Movie, television actor visits Fort Hood, 1st Cavalry Division
May 6, 2008
FORT HOOD, Texas- A veteran movie and television actor took time to visit the troops of the 1st Cavalry Division and show his support of the men and women of the military here May 1.
Ricky Schroder star of television shows 'Silver Spoons', 'NYPD Blue' and '24', and movies such as 'The Champ' and 'The Lost Battalion' visited Fort Hood with his son, Luke, 14.
Schroder and son toured the 1st "Ironhorse" Brigade Combat Team's headquarters. Later, the Shroders met Team Abrams, a mix of First Team civilians and Soldiers who work to repair the M1A2 SEPV2 Abrams tank. Shroder also took a tour of the shop where the tanks are repaired.
Team Abrams presented Ricky and his son with Team Abrams hats and taught them some of the training involved in driving and repairing the Abrams tank.
After learning some of the working components, Schroder and his son were taken for a ride in an M1A2 SEPV2 Abrams tank. Schroder expressed his enthusiasm about riding in such a massive piece of equipment.
"It was awesome, I can't believe how fast it moved," said Schroder. "It was quite a smooth ride."
Schroder said he is a big supporter of the men and women of the military. He has visited several Army bases across the country as well as those overseas. He brought his son along to teach him the value of freedom.
"I hope my son and his friends learn because of American Soldiers we have the freedoms that he enjoys," said Schroder. "I hope he knows the sacrifices the Soldiers make for us."
Schroder's love of the military comes from sitting at his grandfathers' knee listening to stories. Both maternal and paternal grandfathers served in the military. He said he was inspired by their heroism and bravery.
"I used to listen to their stories when I was a kid," said Schroder. "They inspired me with their battle stories and all the places they fought in. It had a big impact on me. I wanted to show my support for the Soldiers who make America a great country."
Father and son Schroder also met with Soldiers from the 1st "Warrior" Air Cavalry Brigade. After talking 'shop' with them, the Schroder's tried out the Apache (helicopter) Training Simulator.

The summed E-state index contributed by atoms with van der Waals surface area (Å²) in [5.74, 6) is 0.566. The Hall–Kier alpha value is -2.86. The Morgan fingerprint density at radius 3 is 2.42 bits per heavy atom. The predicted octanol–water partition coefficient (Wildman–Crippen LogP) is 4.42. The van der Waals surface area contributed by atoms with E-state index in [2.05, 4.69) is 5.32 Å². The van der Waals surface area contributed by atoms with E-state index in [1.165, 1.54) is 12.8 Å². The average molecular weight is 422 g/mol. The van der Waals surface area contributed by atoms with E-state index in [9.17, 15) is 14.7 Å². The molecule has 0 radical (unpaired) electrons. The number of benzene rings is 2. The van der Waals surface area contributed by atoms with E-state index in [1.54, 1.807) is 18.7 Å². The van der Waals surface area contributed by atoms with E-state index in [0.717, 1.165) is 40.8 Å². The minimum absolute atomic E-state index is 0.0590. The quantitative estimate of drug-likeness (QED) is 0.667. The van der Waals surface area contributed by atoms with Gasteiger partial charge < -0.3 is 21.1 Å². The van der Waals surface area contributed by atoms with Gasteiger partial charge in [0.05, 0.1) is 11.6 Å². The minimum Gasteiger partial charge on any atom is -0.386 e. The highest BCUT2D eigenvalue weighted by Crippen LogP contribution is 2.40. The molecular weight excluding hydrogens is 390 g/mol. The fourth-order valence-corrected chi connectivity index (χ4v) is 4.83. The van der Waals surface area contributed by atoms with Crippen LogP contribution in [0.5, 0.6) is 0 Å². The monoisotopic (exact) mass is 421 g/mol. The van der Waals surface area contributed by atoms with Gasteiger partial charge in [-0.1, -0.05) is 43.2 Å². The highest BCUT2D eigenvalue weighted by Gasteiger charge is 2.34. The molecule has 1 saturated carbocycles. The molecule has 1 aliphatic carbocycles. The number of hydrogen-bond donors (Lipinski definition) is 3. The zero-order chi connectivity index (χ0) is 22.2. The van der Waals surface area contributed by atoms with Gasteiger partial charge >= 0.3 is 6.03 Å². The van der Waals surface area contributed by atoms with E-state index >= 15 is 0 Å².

After a brief lesson on the workings of the simulator the senior Schroder took over the controls and "flew" the simulator. He and son Luke learned first hand what Apache pilots see when piloting the Apache.
The Apache simulator is a training tool used to teach pilots how to identify targets, hold their position while hovering in the air, and destroy targets with several different types of weapons systems.
During the simulation, Schroder learned how to aim the Apache's weapon system and to judge the distance on a target. After the simulation Schroder was given a record of his hits and misses. Schroder expressed his awe and admiration for the pilots who operate the Apaches.
"It was extremely difficult to the aim correctly with the weapons," said Schroder. "These pilots have a lot of skill and talent."
After several attempts to 'destroy' targets, Schroder and his son were taken over to the flight line to see a real Apache helicopter. Luke took the pilot's seat with dad in the co-pilot's seat. Ricky and son talked with pilots and chiefs about the Apache's stats.
Later in the day Ricky and Luke enjoyed dinner at the Operation Iraqi Freedom dining facility. After a meal with Soldiers, Ricky and Luke visited the division's 4th "Long Knife" Brigade Combat Team where they were escorted to the M4 rifle range and the virtual convoy tactical training simulator.
Schroder learned the component's of the M4 rifle and was given a demonstration of the weapon's capability. Schroder said he was impressed with the weapons Soldiers use in their continuing fight against Iraqi insurgents.
"I wanted to come out here and see what the Soldiers do and see what kind of equipment they have to work with," said Schroder. "It's important that our Soldiers have the necessary equipment to continue the fight against terrorism and bring the same kind of freedom that we have to those who don't have it."